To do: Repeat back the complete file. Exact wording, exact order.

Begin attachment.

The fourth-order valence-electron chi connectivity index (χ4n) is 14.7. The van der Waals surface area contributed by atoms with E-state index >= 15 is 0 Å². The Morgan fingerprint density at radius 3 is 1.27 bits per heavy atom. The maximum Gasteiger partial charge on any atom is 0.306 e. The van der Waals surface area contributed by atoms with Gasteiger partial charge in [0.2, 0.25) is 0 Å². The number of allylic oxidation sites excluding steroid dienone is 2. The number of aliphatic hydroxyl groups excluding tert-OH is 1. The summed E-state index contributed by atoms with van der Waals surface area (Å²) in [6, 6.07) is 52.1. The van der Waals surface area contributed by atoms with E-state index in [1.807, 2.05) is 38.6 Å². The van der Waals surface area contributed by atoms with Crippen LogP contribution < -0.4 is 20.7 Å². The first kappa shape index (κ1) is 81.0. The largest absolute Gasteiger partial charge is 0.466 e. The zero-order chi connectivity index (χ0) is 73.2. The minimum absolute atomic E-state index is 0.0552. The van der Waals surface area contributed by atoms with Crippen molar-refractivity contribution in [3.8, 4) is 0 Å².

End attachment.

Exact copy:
The fourth-order valence-electron chi connectivity index (χ4n) is 14.7. The van der Waals surface area contributed by atoms with E-state index >= 15 is 0 Å². The Morgan fingerprint density at radius 3 is 1.27 bits per heavy atom. The maximum Gasteiger partial charge on any atom is 0.306 e. The van der Waals surface area contributed by atoms with Gasteiger partial charge in [0.2, 0.25) is 0 Å². The number of allylic oxidation sites excluding steroid dienone is 2. The number of aliphatic hydroxyl groups excluding tert-OH is 1. The summed E-state index contributed by atoms with van der Waals surface area (Å²) in [6, 6.07) is 52.1. The van der Waals surface area contributed by atoms with E-state index in [1.807, 2.05) is 38.6 Å². The van der Waals surface area contributed by atoms with Crippen LogP contribution < -0.4 is 20.7 Å². The first kappa shape index (κ1) is 81.0. The largest absolute Gasteiger partial charge is 0.466 e. The zero-order chi connectivity index (χ0) is 73.2. The minimum absolute atomic E-state index is 0.0552. The van der Waals surface area contributed by atoms with Crippen molar-refractivity contribution in [3.8, 4) is 0 Å².